Travel is back! But to keep it that way, we need to be responsible with this privilege. Here’s how.
Just as much as we visit new and old favorite places for the landscape, part of what makes travel so enriching is also the people we meet whose cultures we get a fleeting glimpse of… which is why it’s important to also be a socially responsible traveler. Here are ways you can get more out of every trip without taking a thing from anyone else.
What does it mean to be a socially responsible traveler?
Seeking cultural understanding. But do so respectfully. Ask considerate questions, being careful not to stereotype or tokenize. Understand that American ideologies or ways of life are not universal, or better than how things are done in another country, and approach your experience with an open mind and adaptability. For example, if tipping is frowned upon, as it is in Europe, just don’t do it, despite your instincts. Your good intentions can be perceived as disrespectful and strong-arming, and following the norms of the culture you’re immersed in is just always best practice.
Remembering that your glimpse is a privilege - not a spectacle. When you’re invited to take an intimate peek at how life is lived elsewhere, be conscious of the fact that it is an honor, and what may be novel to you is everyday and commonplace to them. Be respectful and open-minded about customs that may be different from what you’re accustomed to, and try not to gawk at things you may consider foreign. And most important, don’t forget that just because things aren’t done the way we’re used to in the States, doesn’t mean our way is “better.”
Taking a community approach. Remember that when you go to a destination, you’re entering someone’s home. Treat it with respect, as if you were at a friend’s house… because ultimately, you are. Whether it’s a resort, a jungle, or a beach, real people spend the majority of their lives there, and the warmth of their continued welcome depends on the care you take while there. So pick up after yourself, follow recycling and waste disposal guidelines, and be kind to the place you’re in.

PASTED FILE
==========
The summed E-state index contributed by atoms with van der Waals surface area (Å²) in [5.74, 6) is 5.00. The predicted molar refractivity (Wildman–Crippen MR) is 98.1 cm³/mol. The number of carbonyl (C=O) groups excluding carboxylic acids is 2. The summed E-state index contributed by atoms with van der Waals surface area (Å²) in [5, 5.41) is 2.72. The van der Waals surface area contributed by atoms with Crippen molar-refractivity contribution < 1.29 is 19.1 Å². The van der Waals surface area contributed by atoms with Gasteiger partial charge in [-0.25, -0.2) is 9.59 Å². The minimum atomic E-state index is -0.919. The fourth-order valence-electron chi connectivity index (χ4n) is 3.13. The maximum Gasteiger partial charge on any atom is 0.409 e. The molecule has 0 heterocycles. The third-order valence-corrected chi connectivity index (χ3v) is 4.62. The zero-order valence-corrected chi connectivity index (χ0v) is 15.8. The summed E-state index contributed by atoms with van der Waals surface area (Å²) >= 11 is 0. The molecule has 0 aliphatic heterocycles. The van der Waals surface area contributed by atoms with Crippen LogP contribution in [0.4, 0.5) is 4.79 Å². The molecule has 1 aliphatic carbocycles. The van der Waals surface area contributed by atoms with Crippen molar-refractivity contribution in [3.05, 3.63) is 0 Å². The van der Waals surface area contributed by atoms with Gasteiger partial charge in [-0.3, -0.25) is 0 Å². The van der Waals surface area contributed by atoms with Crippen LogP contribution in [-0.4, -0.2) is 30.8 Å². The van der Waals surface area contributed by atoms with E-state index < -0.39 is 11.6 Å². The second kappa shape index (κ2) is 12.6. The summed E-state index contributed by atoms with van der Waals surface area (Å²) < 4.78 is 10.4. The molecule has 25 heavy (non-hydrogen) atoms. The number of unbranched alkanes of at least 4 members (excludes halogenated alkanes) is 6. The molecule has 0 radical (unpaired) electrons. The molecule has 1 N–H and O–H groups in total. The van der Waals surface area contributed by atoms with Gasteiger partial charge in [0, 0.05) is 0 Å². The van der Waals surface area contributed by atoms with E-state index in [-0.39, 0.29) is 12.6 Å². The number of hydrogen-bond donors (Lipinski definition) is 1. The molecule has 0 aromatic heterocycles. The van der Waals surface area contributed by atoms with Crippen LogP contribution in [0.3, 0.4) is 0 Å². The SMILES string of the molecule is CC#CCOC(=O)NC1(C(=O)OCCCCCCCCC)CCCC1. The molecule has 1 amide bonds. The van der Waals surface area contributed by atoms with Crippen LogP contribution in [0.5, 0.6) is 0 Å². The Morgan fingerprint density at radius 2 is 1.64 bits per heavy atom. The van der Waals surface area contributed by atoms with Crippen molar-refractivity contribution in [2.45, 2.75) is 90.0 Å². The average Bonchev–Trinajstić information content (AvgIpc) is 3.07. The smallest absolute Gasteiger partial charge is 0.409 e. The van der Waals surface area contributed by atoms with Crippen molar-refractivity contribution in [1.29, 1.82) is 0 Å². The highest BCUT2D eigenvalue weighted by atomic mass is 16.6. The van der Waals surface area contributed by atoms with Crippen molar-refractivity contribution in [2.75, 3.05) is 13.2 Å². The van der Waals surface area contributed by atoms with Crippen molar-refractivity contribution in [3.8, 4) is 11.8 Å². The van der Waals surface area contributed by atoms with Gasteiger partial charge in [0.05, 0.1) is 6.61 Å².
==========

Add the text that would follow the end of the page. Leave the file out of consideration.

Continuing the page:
Caring for universal health. Getting vaccinated and wearing your mask isn’t just about you. It’s about protecting the people you come into contact with. Don’t ever forget that not everyone’s COVID-19 risk factors are obvious and that not everyone has the access to medications and vaccines that we do. This is especially important around hotel and park staff and other guests while traveling, so just take precautions to ensure that you’re catering to the lowest common denominator, for the health and safety of all. A mask may be a minor inconvenience to you, but if you’re an asymptomatic carrier, even if you’ve been vaccinated, it could be the difference between life or death for high-risk individuals, like the elderly parents the staff might go home to see.
Championing responsible travel. Lead by example, first and foremost, but also, don’t be shy about getting others to jump on this bandwagon. As Bryan Kinkade, the Vice President and publisher of AFAR has said, “the pent-up demand is real and means the travel industry needs to generate awareness and engage travelers now.”
Diversity is important. Open-mindedness and respect are critical. From it comes understanding, and from understanding comes connection… and small, incremental shifts toward achieving world peace. It’s in your power to play a role in that simply by being a responsible traveler. And if that’s not social responsibility, I don’t know what is.